Reports

How Probation and Parole Feed Mass Incarceration in the United States

The 225-page report, “Revoked: How Probation and Parole Feed Mass Incarceration in the United States,” finds that supervision – probation and parole – drives high numbers of people, disproportionately those who are Black and brown, right back to jail or prison, while in large part failing to help them get needed services and resources. In states examined in the report, people are often incarcerated for violating the rules of their supervision or for low-level crimes, and receive disproportionate punishment following proceedings that fail to adequately protect their fair trial rights.

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  • The Criminalization of Peaceful Expression in Malaysia

    Thise 141-page report documents the government’s use and abuse of a range of broad and vaguely worded laws to criminalize peaceful expression, including debates on matters of public interest.

  • Police Abuses and Accountability in Malaysia

    The 102-page report examines cases of alleged police abuse in Malaysia since 2009, drawing on first-hand interviews and complaints by victims and their families.
  • Abuse of Cambodian Domestic Workers Migrating to Malaysia

    This report documents Cambodian domestic workers’ experiences during recruitment, work abroad, and upon their return home. It is based on 80 interviews with migrant domestic workers, their families, government officials, nongovernmental organizations, and recruitment agents.
  • Protection of Migrant Domestic Workers in Asia and the Middle East

    This 26-page report reviews conditions in eight countries with large numbers of migrant domestic workers: Lebanon, Jordan, Saudi Arabia, Kuwait, the United Arab Emirates, Bahrain, Singapore, and Malaysia.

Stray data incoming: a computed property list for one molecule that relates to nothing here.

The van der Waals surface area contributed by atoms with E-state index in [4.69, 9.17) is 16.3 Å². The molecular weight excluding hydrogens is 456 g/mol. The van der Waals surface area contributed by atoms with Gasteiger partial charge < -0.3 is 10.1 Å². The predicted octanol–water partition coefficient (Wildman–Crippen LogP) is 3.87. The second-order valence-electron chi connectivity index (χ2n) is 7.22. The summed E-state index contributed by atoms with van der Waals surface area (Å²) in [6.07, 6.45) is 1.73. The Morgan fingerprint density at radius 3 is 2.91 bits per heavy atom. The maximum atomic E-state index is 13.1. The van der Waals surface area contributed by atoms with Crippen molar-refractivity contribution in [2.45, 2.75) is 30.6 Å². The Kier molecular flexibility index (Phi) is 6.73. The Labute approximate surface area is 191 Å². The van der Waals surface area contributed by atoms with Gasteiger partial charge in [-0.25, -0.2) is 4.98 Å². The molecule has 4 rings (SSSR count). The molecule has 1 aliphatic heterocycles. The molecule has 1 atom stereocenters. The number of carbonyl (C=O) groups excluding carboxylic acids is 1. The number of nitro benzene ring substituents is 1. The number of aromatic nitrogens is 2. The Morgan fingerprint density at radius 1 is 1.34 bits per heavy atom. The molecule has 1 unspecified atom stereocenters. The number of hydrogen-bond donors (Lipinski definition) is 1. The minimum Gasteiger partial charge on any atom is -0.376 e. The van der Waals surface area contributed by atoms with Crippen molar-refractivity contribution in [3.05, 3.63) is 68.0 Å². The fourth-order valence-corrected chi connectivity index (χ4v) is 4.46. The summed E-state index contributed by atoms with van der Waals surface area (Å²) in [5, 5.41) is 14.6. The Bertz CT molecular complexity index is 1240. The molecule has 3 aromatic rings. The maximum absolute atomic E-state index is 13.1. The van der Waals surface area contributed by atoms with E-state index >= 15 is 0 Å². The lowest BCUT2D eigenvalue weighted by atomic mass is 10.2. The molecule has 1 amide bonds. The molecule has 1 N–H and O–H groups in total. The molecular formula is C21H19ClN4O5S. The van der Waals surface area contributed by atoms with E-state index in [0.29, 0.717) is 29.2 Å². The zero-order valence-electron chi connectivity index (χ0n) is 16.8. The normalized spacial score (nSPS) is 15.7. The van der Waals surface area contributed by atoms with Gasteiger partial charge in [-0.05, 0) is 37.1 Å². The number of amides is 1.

• Indefinite Detention Under Malaysia’s Emergency Ordinance

    This 35-page report documents how the Malaysian government has detained criminal suspects indefinitely without charge or trial, subjected them to beatings and ill treatment while in detention, and rearrested them upon court-ordered release.
  • Abuses against Domestic Workers Around the World

    This 93-page report synthesizes Human Rights Watch research since 2001 on abuses against women and child domestic workers originating from or working in El Salvador, Guatemala, Indonesia, Malaysia, Morocco, the Philippines, Saudi Arabia, Singapore, Sri Lanka, Togo, the United Arab Emirates, and the United States.

  • Abuse of Internal Security Act Detainees in Malaysia

    This 34-page report is based on interviews with family members of current ISA detainees, their lawyers and handwritten statements of ISA detainees. It documents the physical abuse, ill-treatment and humiliation of more than 25 detainees in Kamunting Detention Center in December 2004.
  • Abuses against Female Migrant Domestic Workers in Indonesia and Malaysia

    This 110-page report documents the abuse and exploitation that Indonesian female domestic workers experience at each step of the migration process. Most domestic workers are forbidden to leave their workplace and unknown numbers suffer psychological, physical, and sexual assault by labor agents and employers.
  • Exploitation and Abuse of Migrant Workers in Saudi Arabia

    Migrant workers in the purportedly modern society that Saudi Arabia has become continue to suffer extreme forms of labor exploitation that sometimes rise to slavery-like conditions. Their lives are further complicated by deeply rooted gender, religious, and racial discrimination.
  • Counterterrorism and Human Rights Abuses Under Malaysia’s Internal Security Act

    This 60-page report documents a pattern of serious abuses against detainees, including beatings, burning with lit cigarettes, and psychological abuse.
  • Since the September 11 attacks in the United States, Prime Minister Mahathir has justified use of the Internal Security Act (ISA) on counter-terrorism grounds. The September attacks also prompted a major shift in U.S. policy regarding political repression in Malaysia.
  • After fleeing systematic discrimination, forced labor, and other abuses in Burma, ethnic Rohingya in Malaysia face a whole new set of abuses in Malaysia. These include beatings, extortion, and arbitrary detention. The refugees are forced to live in poverty and constant fear of expulsion from the country.

  • Former Deputy Prime Minister Anwar Ibrahim was arrested on September 20 under the Internal Security Act, a law that Human Rights Watch believes to be a violation of basic human rights. Since his sacking on September 2, many of his supporters have also been arrested. The background to the case follows.